And then Bynum’s ensemble did just that. It happened at the ten-minute halfway mark of that same opening track. After a series of interesting solos and group interplay that hadn’t really strayed that far from the opening dissonance, the ensemble had reached a crossroads. They could either keep to the same chaotic tone for the second half of the piece or they could use those solos as an excuse to go off in an entirely new direction. And when the level of dissonance began to stretch out to a new plateau (one I wasn’t particularly looking forward to), the ensemble surprised me by illuminating that the crossroads had a third path. It cut straight down the center of the other two. The dissonance subsided but still had a presence. The cadence from the solos and the way they wound about the accompaniment also was there. But both of those predominant sounds melted away and revealed a brand new facet by entering a gorgeous melodic phase when everything came together like a complex pop music chorus, something that could’ve been rooted in the Great American Songbook or, perhaps, something from FM radio today. And not only was this a lovely thing to hear, but it put a different spin on everything that had come before. And more importantly, perhaps, is that it also provided a fresh context for the music that followed.
It meant that space-y rock explosiveness and salt-of-the-earth blues could shift imagery back and forth and somehow make sense. It meant that the distance between avant-garde ferocity and classic big band and moonlit ballads could be traversed with a sudden abruptness or the greatest subtlety and either change had a certain, strange logic to how it went down. It meant whatever alien landscape Bynum and his PlusTet wanted to create, all of it would be accessible and no matter how much the scenery might change, it all belonged together. The fact that much of this effect comes about as the result of improvisation just makes the accomplishment that much greater.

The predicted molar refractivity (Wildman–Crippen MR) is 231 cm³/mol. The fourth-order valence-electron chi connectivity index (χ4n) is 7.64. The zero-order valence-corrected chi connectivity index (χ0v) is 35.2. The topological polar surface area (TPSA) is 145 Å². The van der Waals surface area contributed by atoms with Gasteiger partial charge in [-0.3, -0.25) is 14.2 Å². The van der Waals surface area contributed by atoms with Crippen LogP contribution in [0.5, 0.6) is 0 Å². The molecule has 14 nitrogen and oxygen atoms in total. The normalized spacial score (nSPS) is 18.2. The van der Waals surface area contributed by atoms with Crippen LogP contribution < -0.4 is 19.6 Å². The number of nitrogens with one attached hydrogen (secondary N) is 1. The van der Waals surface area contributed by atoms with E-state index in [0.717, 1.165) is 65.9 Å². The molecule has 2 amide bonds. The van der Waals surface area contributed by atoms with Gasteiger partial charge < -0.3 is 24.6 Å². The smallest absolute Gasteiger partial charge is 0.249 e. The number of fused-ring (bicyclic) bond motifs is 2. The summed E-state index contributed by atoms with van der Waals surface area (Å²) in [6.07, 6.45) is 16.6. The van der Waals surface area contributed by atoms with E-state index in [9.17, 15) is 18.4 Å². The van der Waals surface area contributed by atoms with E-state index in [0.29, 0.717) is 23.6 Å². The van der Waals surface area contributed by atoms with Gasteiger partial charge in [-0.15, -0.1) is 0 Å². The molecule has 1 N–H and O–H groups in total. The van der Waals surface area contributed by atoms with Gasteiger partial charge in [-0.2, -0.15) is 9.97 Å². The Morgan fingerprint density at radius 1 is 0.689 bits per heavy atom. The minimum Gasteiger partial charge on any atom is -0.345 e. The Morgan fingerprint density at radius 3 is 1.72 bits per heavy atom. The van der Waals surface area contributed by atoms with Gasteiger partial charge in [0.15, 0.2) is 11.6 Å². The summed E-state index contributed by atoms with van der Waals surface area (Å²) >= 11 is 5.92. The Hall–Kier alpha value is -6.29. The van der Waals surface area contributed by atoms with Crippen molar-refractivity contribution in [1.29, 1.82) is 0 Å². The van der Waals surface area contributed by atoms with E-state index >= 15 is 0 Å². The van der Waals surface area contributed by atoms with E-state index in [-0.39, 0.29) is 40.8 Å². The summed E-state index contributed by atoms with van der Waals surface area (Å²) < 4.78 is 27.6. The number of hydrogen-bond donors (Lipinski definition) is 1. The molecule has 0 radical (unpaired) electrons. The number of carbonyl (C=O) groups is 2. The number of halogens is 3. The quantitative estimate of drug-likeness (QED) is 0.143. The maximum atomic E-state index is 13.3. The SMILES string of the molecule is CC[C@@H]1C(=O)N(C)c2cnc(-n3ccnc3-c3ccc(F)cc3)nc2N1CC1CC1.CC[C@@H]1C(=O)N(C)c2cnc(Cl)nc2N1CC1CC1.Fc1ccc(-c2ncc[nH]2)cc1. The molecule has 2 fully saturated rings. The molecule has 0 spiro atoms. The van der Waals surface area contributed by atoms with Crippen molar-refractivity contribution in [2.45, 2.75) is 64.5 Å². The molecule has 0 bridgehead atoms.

And it’s that aspect of Enter the PlusTet that embodies what makes this album special: The grand statements, the raw emotional power, and the inspirations and surprises that come from improvised music. There was a songbook in place, but one that allowed the musicians to be free to take everything they’d ever learned and experienced up to that moment and express it in the next moment and all the moments that followed. It’s why every bit of this music resonates so intensely, and why the music sounds so big even during its quieter passages. The humanity of the music shines through strong and bright, a feeling that there is a perfect confluence of creativity that runs a mainline from the heart of the musicians to the last fading notes to reach the listeners ears.
I had listened to the entire album twice before finally getting out of my car, and any anger I’d felt initially was long forgotten.
The Bird is the Worm 2016 Album of the Year.
Your album personnel: Taylor Ho Bynum (composer, conductor, cornet), Nate Wooley (trumpet), Stephanie Richards (trumpet), Vincent Chancey (French horn), Steve Swell (trombone), Bill Lowe (bass trombone, tuba), Jim Hobbs (alto saxophone), Ingrid Laubrock (soprano & tenor saxophones), Matt Bauder (tenor & baritone saxophones), Jason Kao Hwang (violin, viola), Tomeka Reid (cello), Ken Filiano (bass), Mary Halvorson (guitar), Jay Hoggard (vibraphone) and Tomas Fujiwara (drums).
Released on Firehouse 12 Records.
Jazz from NYC.
Read more about the album with my Best of Bandcamp Jazz column on The Bandcamp Daily (LINK).